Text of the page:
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So, display advertising. It’s a channel that many people deemed to be dead some years ago due to huge declines in CTR and conversion rates, but today online display advertising is hotter than ever.
The changing technology landscape has completely re-energised the whole display advertising space.
Not only are display-ad revenues growing faster than ever before, but how we use this channel in the overall marketing mix is being redefined, thanks to a lot of brave venture firms and Google.
This week comScore announced the launch of its first ad-verification tool called ‘Validated Campaign Essentials’, alongside a suggestion that over a third of ad impressions on the web are never even seen.
It’s not surprising that’s there’s waste, but the sheer volume of this claim - and the fact that it's been validated by data from 12 leading brands - is sure to raise a few eyebrows.
Econsultancy has this month published an updated version of the Ad Serving Buyer’s Guide, containing detailed information about the trends and issues affecting the online advertising sector as well as useful advice for those seeking a suitable ad serving supplier.
Incredible as it may seem, it’s been 10 years since the Interactive Advertising Bureau updated its standard advertising units. Six new formats selected in a “Rising Stars” competition will be officially sanctioned by the IAB if they gain sufficient market traction in the next six months.
The formats were chosen in large part for their brand-friendly canvases, rich-media functionality, and the control they give to consumers to engage without leaving the page they are on. Marketplace success will depend on how many publishers adopt the units to give them true scale. Whether these units alone can successfully unleash pent-up demand to pull in more brand dollars and stave off the commoditization of CPM rates is anyone’s guess, but getting the seal of approval from the IAB is an important first hurdle to clear.
As one might imagine, running a stock exchange is a fairly profitable business. Case in point: the London Stock Exchange (LSE), which earns over $100m a year in profit running one of the world's most recognizable equities markets.
Most of that profit is, of course, derived from the operations of markets and ancillary market services, such as the distribution of stock information. Yet if you go to the LSE website, you might notice that the exchange has no qualms about making a little bit extra on the side through display advertising.
Online content may be sexy, but even on the internet, turning a profit as a publisher isn't always easy, particularly if you rely on ad revenue to pay the bills. After all, today's advertising market has come a long way since the 1990s.
Advertisers have a seemingly unlimited array of
advertising options, and the proliferation of ad networks and
technologies such as retargeting mean that many publishers have seen
their CPMs decline.
According to an AdAge opinion piece by Tom Hespos, who runs a digital marketing firm, advertising is failing publishers.
Will 2010 be the best year ever for interactive advertising? If the numbers released today by the IAB in conjunction with PwC for he first half of the year are any indication, this year is one for the record books.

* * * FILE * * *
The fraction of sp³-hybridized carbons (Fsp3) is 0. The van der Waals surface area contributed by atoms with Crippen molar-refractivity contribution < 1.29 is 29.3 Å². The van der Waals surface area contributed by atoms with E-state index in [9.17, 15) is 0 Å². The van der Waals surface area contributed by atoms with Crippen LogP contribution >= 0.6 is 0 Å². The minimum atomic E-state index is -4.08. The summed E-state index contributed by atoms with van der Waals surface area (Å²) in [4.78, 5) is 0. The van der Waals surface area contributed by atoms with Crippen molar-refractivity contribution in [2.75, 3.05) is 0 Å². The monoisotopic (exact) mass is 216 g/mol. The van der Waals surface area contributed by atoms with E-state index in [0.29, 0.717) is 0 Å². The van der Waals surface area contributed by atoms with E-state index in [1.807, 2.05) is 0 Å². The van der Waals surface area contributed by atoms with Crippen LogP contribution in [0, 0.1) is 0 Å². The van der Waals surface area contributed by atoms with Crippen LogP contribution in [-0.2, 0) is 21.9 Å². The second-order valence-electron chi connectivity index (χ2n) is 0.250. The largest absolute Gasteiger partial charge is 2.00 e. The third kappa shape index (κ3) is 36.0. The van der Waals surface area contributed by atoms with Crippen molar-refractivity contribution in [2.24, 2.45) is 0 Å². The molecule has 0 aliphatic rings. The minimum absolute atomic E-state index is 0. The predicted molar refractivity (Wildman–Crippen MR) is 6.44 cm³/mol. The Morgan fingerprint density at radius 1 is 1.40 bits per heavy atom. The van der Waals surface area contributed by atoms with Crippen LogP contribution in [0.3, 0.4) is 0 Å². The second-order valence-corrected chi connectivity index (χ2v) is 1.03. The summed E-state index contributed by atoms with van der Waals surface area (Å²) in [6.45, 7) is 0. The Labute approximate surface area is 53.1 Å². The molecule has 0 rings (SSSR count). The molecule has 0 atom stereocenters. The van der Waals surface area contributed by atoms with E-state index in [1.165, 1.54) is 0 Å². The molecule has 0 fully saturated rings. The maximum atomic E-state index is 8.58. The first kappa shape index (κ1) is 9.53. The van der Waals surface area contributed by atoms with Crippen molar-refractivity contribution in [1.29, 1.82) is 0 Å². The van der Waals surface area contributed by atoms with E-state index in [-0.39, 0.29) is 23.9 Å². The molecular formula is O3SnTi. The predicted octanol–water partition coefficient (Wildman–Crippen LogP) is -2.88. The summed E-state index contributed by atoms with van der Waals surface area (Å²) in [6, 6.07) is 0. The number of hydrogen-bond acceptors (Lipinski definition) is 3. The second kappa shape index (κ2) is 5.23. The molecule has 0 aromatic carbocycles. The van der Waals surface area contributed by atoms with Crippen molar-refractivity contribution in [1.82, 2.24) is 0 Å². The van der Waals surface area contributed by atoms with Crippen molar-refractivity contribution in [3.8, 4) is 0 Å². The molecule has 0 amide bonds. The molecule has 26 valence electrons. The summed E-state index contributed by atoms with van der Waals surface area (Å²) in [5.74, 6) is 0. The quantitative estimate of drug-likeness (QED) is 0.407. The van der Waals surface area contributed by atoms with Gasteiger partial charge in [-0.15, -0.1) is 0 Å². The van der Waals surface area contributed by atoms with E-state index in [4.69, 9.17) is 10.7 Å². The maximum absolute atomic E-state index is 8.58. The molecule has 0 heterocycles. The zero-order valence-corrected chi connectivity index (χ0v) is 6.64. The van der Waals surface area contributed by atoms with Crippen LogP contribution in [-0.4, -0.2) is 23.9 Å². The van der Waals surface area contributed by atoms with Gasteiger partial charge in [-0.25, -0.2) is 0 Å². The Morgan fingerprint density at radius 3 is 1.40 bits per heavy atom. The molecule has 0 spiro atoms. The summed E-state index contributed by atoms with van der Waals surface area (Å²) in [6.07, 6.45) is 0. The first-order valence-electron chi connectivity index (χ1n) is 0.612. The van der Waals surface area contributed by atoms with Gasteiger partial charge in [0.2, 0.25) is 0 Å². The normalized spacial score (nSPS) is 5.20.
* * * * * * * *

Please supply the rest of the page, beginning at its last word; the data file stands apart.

For the first half of the year, US internet ad revenues totalled $12.1B, the best recorded number ever for the period, reflecting 11.3% growth over the same period last year.
Q2 was even rosier when broken out. Revenues of $6.2B reflect the second-highest quarterly results ever, and a near 14% increase over Q2 2009.
AOL's "startaround" plan, led by CEO Tim Armstrong, relies heavily on display advertising. Over the past year, the portal has stepped up its content creation business, invested in talent, and tried to increase the quality of its sites. All this is to attract more advertising dollars. Starting next month, the company will unveil new - and larger - ad formats, designed to draw more attention from readers.
But the question remains: Will bigger ads bring more returns for online publishers in 2010 and beyond?
That online display advertising growth so many digital marketers have been anticipating may be arriving a little early. According to a new report from Rubicon Project, digital ad spending grew 47% during the first half of the year.
That's not including search revenues — and despite an economy that has yet to nudge past the brink of rebound.
There is a lot of buzz in the digital world at present around the rise of demand side platforms and real time bidding being the future for display advertising and particularly network buying.
With all the data, technology, and bidding involved, paid search marketers could find themselves best placed to take advantage of the rising popularity.
Social media advertising may still be seen as chump change by some, but brand advertisers like what they see on Facebook. And according to the company's Chief Operating Officer Sheryl Sandberg, many large brand advertisers have increased their ad spend on the social network by 20 times or more.
If Facebook can retain — and even grow — its userbase over the next few years, the site may soon be stealing large brand contracts from larger digital publishers.
Facebook recently announced it has hit the major milestone of 500m users, following hot on the heels of the news that, in the US, the site has overtaken Google for the first time. This is truly remarkable growth for a site that only launched in 2004.
However, can we judge the effectiveness of Google vs Facebook based simply on the size of their respective user bases? Should we be diverting more budget towards Facebook at the expense of search?